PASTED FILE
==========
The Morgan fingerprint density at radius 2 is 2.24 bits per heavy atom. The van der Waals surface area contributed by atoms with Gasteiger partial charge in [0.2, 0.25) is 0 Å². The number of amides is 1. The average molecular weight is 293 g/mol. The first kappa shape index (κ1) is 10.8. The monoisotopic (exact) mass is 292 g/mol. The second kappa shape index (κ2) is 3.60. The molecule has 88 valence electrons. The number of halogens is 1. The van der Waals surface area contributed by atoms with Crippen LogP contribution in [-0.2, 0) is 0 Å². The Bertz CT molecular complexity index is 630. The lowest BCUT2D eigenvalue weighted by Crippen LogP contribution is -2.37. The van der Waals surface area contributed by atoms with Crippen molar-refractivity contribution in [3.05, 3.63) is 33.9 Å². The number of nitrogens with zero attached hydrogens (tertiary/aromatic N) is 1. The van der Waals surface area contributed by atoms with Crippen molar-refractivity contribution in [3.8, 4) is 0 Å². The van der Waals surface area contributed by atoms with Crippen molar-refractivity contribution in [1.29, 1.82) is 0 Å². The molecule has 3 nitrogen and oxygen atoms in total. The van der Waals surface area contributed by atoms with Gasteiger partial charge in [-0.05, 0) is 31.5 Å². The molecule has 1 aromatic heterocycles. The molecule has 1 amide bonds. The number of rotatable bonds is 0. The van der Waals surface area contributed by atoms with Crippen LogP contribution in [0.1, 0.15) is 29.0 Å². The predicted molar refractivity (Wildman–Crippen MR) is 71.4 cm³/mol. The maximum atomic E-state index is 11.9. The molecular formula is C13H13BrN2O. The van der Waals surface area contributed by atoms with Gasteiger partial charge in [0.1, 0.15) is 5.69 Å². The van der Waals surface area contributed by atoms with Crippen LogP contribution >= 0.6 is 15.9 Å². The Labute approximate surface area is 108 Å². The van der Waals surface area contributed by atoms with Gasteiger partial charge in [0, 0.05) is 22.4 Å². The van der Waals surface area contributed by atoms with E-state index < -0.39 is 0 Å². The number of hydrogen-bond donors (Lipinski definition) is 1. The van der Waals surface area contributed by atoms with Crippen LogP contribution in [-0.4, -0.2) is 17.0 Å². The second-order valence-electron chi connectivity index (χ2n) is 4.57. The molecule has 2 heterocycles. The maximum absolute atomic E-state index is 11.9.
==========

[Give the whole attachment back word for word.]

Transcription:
The Morgan fingerprint density at radius 2 is 2.24 bits per heavy atom. The van der Waals surface area contributed by atoms with Gasteiger partial charge in [0.2, 0.25) is 0 Å². The number of amides is 1. The average molecular weight is 293 g/mol. The first kappa shape index (κ1) is 10.8. The monoisotopic (exact) mass is 292 g/mol. The second kappa shape index (κ2) is 3.60. The molecule has 88 valence electrons. The number of halogens is 1. The van der Waals surface area contributed by atoms with Crippen LogP contribution in [-0.2, 0) is 0 Å². The Bertz CT molecular complexity index is 630. The lowest BCUT2D eigenvalue weighted by Crippen LogP contribution is -2.37. The van der Waals surface area contributed by atoms with Crippen molar-refractivity contribution in [3.05, 3.63) is 33.9 Å². The number of nitrogens with zero attached hydrogens (tertiary/aromatic N) is 1. The van der Waals surface area contributed by atoms with Crippen molar-refractivity contribution in [3.8, 4) is 0 Å². The van der Waals surface area contributed by atoms with Crippen molar-refractivity contribution in [1.29, 1.82) is 0 Å². The molecule has 3 nitrogen and oxygen atoms in total. The van der Waals surface area contributed by atoms with Gasteiger partial charge in [-0.05, 0) is 31.5 Å². The molecule has 1 aromatic heterocycles. The molecule has 1 amide bonds. The number of rotatable bonds is 0. The van der Waals surface area contributed by atoms with Crippen LogP contribution in [0.1, 0.15) is 29.0 Å². The predicted molar refractivity (Wildman–Crippen MR) is 71.4 cm³/mol. The maximum atomic E-state index is 11.9. The molecular formula is C13H13BrN2O. The van der Waals surface area contributed by atoms with Gasteiger partial charge in [0.1, 0.15) is 5.69 Å². The van der Waals surface area contributed by atoms with Crippen LogP contribution >= 0.6 is 15.9 Å². The Labute approximate surface area is 108 Å². The van der Waals surface area contributed by atoms with Gasteiger partial charge in [0, 0.05) is 22.4 Å². The van der Waals surface area contributed by atoms with E-state index < -0.39 is 0 Å². The number of hydrogen-bond donors (Lipinski definition) is 1. The van der Waals surface area contributed by atoms with Crippen LogP contribution in [-0.4, -0.2) is 17.0 Å². The second-order valence-electron chi connectivity index (χ2n) is 4.57. The molecule has 2 heterocycles. The maximum absolute atomic E-state index is 11.9.